Turbocharger System Sample Model
A simple model of an industrial turbocharger has been developed to illustrate key concepts for modeling systems involving more than one turbomachinery component. These concepts include the calculation of net torque, the calculation of the shaft speed that balances torque, and shaft speed transients based on transient equations of motion (namely, T = I*dw/dt).
In the case of a turbocharger, a turbine provides the torque to drive a compressor. There is no gear box in this system, though representations of gearing, gear losses, bearing losses, etc. do not represent significant modeling challenges if the data (gear ratios, torque coefficients, etc.) is readily available. Similarly, starter motors and loads (e.g., generators) can be modeled as well.
The concepts and modeling methods developed are applicable to other systems involving multiple, linked turbomachines including:
- Brayton cycles, including jet engines
- Rankine cycles
- liquid rocket turbopumps
The figure below represents the system schematic.
Air at ambient pressure and 20°C enters the compressor at point 1, and is discharged at point 2 (nominally 3.5:1 pressure ratio), the engine inlet. The nominal (design point) flow rate into the compressor is 10.47 kg/s, and the nominal shaft speed is 16000 rpm. The engine is modeled as a source of hot air (with combustion products neglected for simplicity), with a constant flow rate of 0.52 kg/s.
The engine representation is very simple: it adds 5.93MW of energy to the air. The nominal flow rate through the turbine, from point 3 to 4, is the sum of the flows through the compressor and engine: 10.99 kg/s.
The nominal exhaust pressure of the turbine is 1.9MPa. The exhaust system resistance (from turbine outlet to ambient) is estimated to be equivalent to a K-factor loss of about 16.8 at the dynamic head corresponding to the turbine exhaust. (This exhaust system resistance value will be varied parametrically later to test sensitivity).
The compressor is a centrifugal compressor, with an inlet meanline diameter of 230mm, a rotor outer diameter of 474mm, and a stator outer diameter of 676mm. The turbine is a radial design, with a stator inlet diameter of 709mm, rotor inlet diameter of 541mm, and a meanline outlet diameter of 252mm.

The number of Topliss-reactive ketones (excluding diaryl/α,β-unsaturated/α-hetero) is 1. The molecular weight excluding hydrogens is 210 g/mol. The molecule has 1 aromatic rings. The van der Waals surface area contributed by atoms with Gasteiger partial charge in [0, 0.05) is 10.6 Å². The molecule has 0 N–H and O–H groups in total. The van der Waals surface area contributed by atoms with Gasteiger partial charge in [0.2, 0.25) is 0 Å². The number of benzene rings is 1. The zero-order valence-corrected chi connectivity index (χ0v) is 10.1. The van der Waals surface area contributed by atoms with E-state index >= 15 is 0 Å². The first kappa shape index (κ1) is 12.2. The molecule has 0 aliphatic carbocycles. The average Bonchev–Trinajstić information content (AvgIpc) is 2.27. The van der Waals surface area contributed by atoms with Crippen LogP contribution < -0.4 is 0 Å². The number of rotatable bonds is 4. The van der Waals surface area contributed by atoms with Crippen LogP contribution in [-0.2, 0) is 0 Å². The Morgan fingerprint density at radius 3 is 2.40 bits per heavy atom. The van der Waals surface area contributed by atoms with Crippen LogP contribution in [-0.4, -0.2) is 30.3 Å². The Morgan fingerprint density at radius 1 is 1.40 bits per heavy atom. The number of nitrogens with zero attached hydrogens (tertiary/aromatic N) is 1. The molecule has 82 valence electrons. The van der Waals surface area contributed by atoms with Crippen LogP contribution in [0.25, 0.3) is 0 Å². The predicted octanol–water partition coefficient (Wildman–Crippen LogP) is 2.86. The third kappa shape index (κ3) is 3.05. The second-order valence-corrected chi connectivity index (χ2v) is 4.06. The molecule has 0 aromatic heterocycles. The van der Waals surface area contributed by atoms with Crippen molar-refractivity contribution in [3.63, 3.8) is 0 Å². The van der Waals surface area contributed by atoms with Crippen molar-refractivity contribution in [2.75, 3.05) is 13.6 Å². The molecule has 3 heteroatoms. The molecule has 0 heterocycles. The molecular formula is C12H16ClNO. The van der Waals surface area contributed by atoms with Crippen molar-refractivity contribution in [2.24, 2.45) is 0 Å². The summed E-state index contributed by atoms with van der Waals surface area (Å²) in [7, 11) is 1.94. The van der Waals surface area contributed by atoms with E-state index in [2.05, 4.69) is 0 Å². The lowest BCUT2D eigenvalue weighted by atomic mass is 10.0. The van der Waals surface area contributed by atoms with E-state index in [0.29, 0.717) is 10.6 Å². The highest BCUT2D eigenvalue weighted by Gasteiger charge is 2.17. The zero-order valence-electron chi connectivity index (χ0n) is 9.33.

Basic Model Description
The model was developed using Thermal Desktop® and FloCAD®. The compressor was modeled using the performance map information (flow and efficiency versus pressure ratio). EZXY® plots of this information are provided below.
Performance Map Input for Compressor
Similarly, the performance of the turbine is plotted below. The basis for the turbine is total-static, which was defined as part of the TURBINE device information.
Solving for RPM at Zero Net Torque
In the above example, shaft speed is constant and the net torque is predicted. Often, the balance point is required: what shaft speed will result in equal but opposite compressor and turbine torques?
In SINDA/FLUINT, the Solver module can be used to find a traditional input (speed) given a traditional output (net torque), in a manner similar to the Excel goal seeking capability. The balance point was found to be about 16,050 RPM.
Shaft Speed Transient Example
To illustrate the solution of a combined mechanical and thermohydraulic set of equations, an artificial transient is run by perturbing the shaft speed from its equilibrium value (just above 16000 rpm) to 14000 rpm … the lowest value for which turbine and compressor data are available. Initially, this lower speed will cause a net positive value of torque. The shaft will then be allowed to speed back up to its design point.
A co-solved first-order ordinary differential equation (ODE) is set up to for the current shaft RPM, following the formula T = I*dw/dt (where T is the net torque, I is the rotational inertia, w is the rotor/shaft speed, and t is time).
An event duration of 360 seconds (6 minutes) proves enough for the shaft speed to return to its equilibrium value, as shown in the responses below: